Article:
There is a case for one energy ministry and an infra one which includes city-building, but who heads them is critical
Why do we have a separate ministry for roads and one for railways and another for civil aviation when they all deal with transport? Why not combine the oil and power ministries with coal since they all deal with energy? And given that agriculture and food are different sides of the same coin, why not merge them again—that way the Commission for Agricultural Costs and Prices (CACP) chief won’t get calls from the agriculture minister asking him to hike MSPs and another from the food minister asking to reduce them!
As happens each time a new government comes to power, the same questions are being raised once again. Indeed, with greater vigour as it is believed that since Narendra Modi doesn’t need to placate allies, he can afford to carry out complex M&As across ministries.
That Modi doesn’t need to accommodate fractious allies like Jayalalithaa and Mamata Banerjee does make his life easier, but it has to be kept in mind the NDA is a coalition of 20-plus allies. And let’s not forget the large number of fractious friends Modi has in the BJP who need to be placated—friends who have friends in the RSS, for instance.
There is certainly a case for merging ministries, indeed many were single entities in the past, but were just broken up to provide jobs for various allies over the years—in the case of agriculture and food, the split took place when Sharad Pawar wasn’t convinced about the workability of the Food Security Act, and wanted out. A combined energy ministry, for instance, will ensure that the entire sector is opened up to the private sector instead of, as present, private firms being allowed only in oil/gas exploration but not in coal.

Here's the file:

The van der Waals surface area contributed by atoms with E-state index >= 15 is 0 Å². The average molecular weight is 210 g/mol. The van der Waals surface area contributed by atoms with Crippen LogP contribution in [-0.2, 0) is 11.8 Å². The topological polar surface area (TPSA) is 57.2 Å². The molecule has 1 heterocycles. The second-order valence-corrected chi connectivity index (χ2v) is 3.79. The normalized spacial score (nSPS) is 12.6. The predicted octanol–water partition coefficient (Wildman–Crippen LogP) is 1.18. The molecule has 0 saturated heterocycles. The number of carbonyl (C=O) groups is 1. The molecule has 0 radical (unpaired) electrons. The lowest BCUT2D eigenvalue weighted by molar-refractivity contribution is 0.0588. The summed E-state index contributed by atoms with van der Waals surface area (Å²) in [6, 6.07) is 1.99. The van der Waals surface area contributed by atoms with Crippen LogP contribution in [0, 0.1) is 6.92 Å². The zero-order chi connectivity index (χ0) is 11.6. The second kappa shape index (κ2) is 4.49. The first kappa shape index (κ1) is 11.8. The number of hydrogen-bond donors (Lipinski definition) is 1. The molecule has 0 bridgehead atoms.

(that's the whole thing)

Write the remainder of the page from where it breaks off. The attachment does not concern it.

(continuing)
But, as in the case of corporate M&As, merging ministries, desirable as it sounds on paper, isn’t going to be easy. For one, there are vested interests that are difficult to tackle—imagine how the bureaucracy will react if the number of secretary-level posts halve. Unscrambling an omelette would be easier than merging too many ministries.
The most important reason, though, and that is why Modi has delayed government formation, is to find the right person to man these ministries. A bad minister/bureaucrat for the power sector is bad enough, but if this duo is in charge of the energy ministry, it will play havoc with the petroleum sector as well as coal. Which is why, chances are, even though Modi is keen on larger ministries, he may just have to wait a while before doing this.
Indeed, one thing that the history of the UPA tells us is that it is not so much the number of ministries that matters as much as it the quality of decision-making, both at the level of the ministry as well as at the level of the Cabinet. Take petroleum. It took close to a year for the ministry to decide on a relatively simple matter of whether oil/gas concessions should be extended to allow firms to extract the oil/gas they found last year—as our front page story today says, the ministry has decided against it, a measure that will surely dishearten potential investors. Similarly, in the case of hiking gas prices, the decision had already been taken, but the ministry still made heavy weather of it and got the Election Commission to put it on hold.